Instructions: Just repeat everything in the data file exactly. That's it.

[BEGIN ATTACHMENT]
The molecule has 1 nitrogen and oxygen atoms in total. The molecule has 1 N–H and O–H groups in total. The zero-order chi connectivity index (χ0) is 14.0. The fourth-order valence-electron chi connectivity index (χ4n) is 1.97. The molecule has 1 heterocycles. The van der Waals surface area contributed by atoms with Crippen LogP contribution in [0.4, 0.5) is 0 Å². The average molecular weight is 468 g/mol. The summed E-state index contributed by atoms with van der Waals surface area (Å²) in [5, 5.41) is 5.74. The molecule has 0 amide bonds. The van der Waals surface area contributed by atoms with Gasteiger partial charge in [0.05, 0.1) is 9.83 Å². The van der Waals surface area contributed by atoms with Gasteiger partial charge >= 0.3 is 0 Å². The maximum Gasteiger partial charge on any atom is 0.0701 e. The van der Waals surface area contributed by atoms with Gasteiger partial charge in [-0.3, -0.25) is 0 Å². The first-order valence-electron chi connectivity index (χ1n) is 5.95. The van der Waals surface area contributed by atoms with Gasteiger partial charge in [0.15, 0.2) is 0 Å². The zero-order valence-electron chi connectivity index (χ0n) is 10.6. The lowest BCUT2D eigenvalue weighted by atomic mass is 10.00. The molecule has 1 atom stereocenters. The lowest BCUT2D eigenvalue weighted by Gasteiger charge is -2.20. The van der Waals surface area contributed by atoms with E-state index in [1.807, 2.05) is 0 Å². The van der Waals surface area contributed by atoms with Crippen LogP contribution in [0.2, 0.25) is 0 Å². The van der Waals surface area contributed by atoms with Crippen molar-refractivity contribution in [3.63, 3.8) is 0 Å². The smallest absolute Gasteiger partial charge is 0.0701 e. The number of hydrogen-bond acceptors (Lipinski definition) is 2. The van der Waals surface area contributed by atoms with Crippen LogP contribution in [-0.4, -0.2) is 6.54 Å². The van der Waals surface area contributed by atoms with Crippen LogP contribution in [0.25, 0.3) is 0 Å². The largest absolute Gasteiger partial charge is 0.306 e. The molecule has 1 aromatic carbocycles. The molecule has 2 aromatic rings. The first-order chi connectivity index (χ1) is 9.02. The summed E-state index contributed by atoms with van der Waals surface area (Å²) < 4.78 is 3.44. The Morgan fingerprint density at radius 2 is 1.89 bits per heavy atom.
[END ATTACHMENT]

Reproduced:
The molecule has 1 nitrogen and oxygen atoms in total. The molecule has 1 N–H and O–H groups in total. The zero-order chi connectivity index (χ0) is 14.0. The fourth-order valence-electron chi connectivity index (χ4n) is 1.97. The molecule has 1 heterocycles. The van der Waals surface area contributed by atoms with Crippen LogP contribution in [0.4, 0.5) is 0 Å². The average molecular weight is 468 g/mol. The summed E-state index contributed by atoms with van der Waals surface area (Å²) in [5, 5.41) is 5.74. The molecule has 0 amide bonds. The van der Waals surface area contributed by atoms with Gasteiger partial charge in [0.05, 0.1) is 9.83 Å². The van der Waals surface area contributed by atoms with Gasteiger partial charge >= 0.3 is 0 Å². The maximum Gasteiger partial charge on any atom is 0.0701 e. The van der Waals surface area contributed by atoms with Gasteiger partial charge in [-0.3, -0.25) is 0 Å². The first-order valence-electron chi connectivity index (χ1n) is 5.95. The van der Waals surface area contributed by atoms with Gasteiger partial charge in [0.15, 0.2) is 0 Å². The zero-order valence-electron chi connectivity index (χ0n) is 10.6. The lowest BCUT2D eigenvalue weighted by atomic mass is 10.00. The molecule has 1 atom stereocenters. The lowest BCUT2D eigenvalue weighted by Gasteiger charge is -2.20. The van der Waals surface area contributed by atoms with E-state index in [1.807, 2.05) is 0 Å². The van der Waals surface area contributed by atoms with Crippen LogP contribution in [0.2, 0.25) is 0 Å². The van der Waals surface area contributed by atoms with Crippen molar-refractivity contribution in [3.63, 3.8) is 0 Å². The smallest absolute Gasteiger partial charge is 0.0701 e. The number of hydrogen-bond acceptors (Lipinski definition) is 2. The van der Waals surface area contributed by atoms with Crippen LogP contribution in [-0.4, -0.2) is 6.54 Å². The van der Waals surface area contributed by atoms with Crippen LogP contribution in [0.25, 0.3) is 0 Å². The largest absolute Gasteiger partial charge is 0.306 e. The molecule has 1 aromatic carbocycles. The molecule has 2 aromatic rings. The first-order chi connectivity index (χ1) is 9.02. The summed E-state index contributed by atoms with van der Waals surface area (Å²) < 4.78 is 3.44. The Morgan fingerprint density at radius 2 is 1.89 bits per heavy atom.